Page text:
Deputy Marshal Leif Haugen reads to second grader Colby Terry in the library of Coupeville Elementary School. Haugen is part of the recently launched “Bigs with Badges” program at Big Brother Big Sisters that pairs children in the community with law enforcement officers. Photo by Laura Guido/Whidbey News-Times

Deputy Marshal Leif Haugen reads to second grader Colby Terry in the library of Coupeville Elementary School. Haugen is part of the recently launched “Bigs with Badges” program at Big Brother Big Sisters that pairs children in the community with law enforcement officers. Photo by Laura Guido/Whidbey News-Times

Connecting ‘Bigs with Badges’

On a typical Tuesday afternoon, students and staff at Coupeville Elementary School might witness a rather unusual sight — fully uniformed Deputy Marshal Leif Haugen racing 8-year-old Colby Terry on the track. They will both confirm it’s Terry who usually wins.

Haugen is Terry’s “big” through the recently-formed “Bigs with Badges” program at Big Brothers Big Sisters. The national program is aimed at facilitating a stronger connection between communities and law enforcement personnel.

“One of [Coupeville law enforcement’s] goals they’re striving for is positive interaction with the community, so this fit, and that’s why they just jumped on it,” said Mary Johnson, who facilitates the program in Coupeville.

Haugen had been interested in participating in Big Brothers Big Sisters of Island County anyway, so he was eager to get involved when he heard about the Bigs with Badges program. There are six matches of this kind on the island: two in Oak Harbor and six in Coupeville.

“The two that are in our program here in Oak Harbor, both of those officers have been heavily involved with children in their past and they just care about making a difference in children’s lives and wanted to continue,” said Kathy Kaltenbach, who coordinates the program in Oak Harbor.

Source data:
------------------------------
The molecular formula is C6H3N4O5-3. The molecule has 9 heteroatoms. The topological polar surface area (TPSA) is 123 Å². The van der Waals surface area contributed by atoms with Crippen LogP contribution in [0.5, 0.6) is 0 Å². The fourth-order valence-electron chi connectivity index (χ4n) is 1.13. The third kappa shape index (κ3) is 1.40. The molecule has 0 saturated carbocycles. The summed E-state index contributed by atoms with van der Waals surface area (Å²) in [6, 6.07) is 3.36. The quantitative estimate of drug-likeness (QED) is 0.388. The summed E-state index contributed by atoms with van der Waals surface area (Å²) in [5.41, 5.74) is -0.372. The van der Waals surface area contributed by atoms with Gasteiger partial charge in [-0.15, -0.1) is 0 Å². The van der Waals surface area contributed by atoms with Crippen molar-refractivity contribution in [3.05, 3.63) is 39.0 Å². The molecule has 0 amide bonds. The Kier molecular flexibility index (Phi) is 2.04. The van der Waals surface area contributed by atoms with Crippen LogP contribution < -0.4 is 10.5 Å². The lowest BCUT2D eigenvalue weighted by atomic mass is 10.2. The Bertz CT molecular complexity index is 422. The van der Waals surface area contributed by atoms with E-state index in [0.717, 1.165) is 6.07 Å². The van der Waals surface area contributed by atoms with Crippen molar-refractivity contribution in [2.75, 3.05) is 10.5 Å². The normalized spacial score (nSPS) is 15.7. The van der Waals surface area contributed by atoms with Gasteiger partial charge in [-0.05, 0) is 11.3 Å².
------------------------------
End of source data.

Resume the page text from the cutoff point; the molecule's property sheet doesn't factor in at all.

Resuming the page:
Mike Bailey, captain of the Oak Harbor Police Department, said he was interested in the opportunity because he had enjoyed coaching little league baseball when his kids were younger.

“For me, it’s refreshing to go and visit with the little,” Bailey said.

The bigs usually go to the school once a week for an hour to spend time with their little; all of the littles are either in elementary school or middle school. Haugen and Terry like to read books, play board games, play outside and Haugen even helped Terry with his science project recently. It’s usually Terry that does the reading. He loves to learn about planes and spacecraft; One day he hopes to be an astronaut.

“It’s nice to see him talk about the topics that he likes, because he’s pretty passionate about what he likes, and he’s very knowledgeable,” Haugen said.

It’s evident Terry enjoys his time with Haugen, especially when his eyes light up every time he sees him, said Dana Stone, counselor at the elementary school.

“My second most day to look forward to is Friday,” Terry said.

For some students, the bigs’ visits are a good incentive to finish their work, according to Kaltenbach. For Terry, Haugen said he’s noticed Terry “come out of his shell,” becoming more confident and talkative.

Stone said the school appreciates the impact of the program. Haugen said he’s covered topics like the importance of treating people well and proper behavior at school. Stone said she has been able to leave a note for Haugen asking him to talk about a specific issue Terry had that day.

Haugen said he benefits from the program as well. The visits are always a positive experience and a “refreshing break from standard police work.”

“It’s a great program to where you can bond with a student — as far as law enforcement goes, it’s just that good bond that shows that we’re humans too,” he said.

He also mentioned the weekly sprints on the track are keeping him in shape. Staff at Big Brothers Big Sisters said the program isn’t limited to police officers. The organization would welcome firefighters or emergency medical services personnel to volunteer with the program as well, and they hope to expand the program to the South End of the island.

The matching process is the same as for other volunteers in the organization — Bigs are vetted thoroughly and paired with littles that have similar interests and needs that can be addressed by the bigs’ skill set, Johnson and Kaltenbach said. The matches last one year after which the bigs and littles can decide if they want to continue. Terry said he’s sure he wants to continue.

“I get to have boy time with somebody,” he said. “I finally have someone to be free with.”

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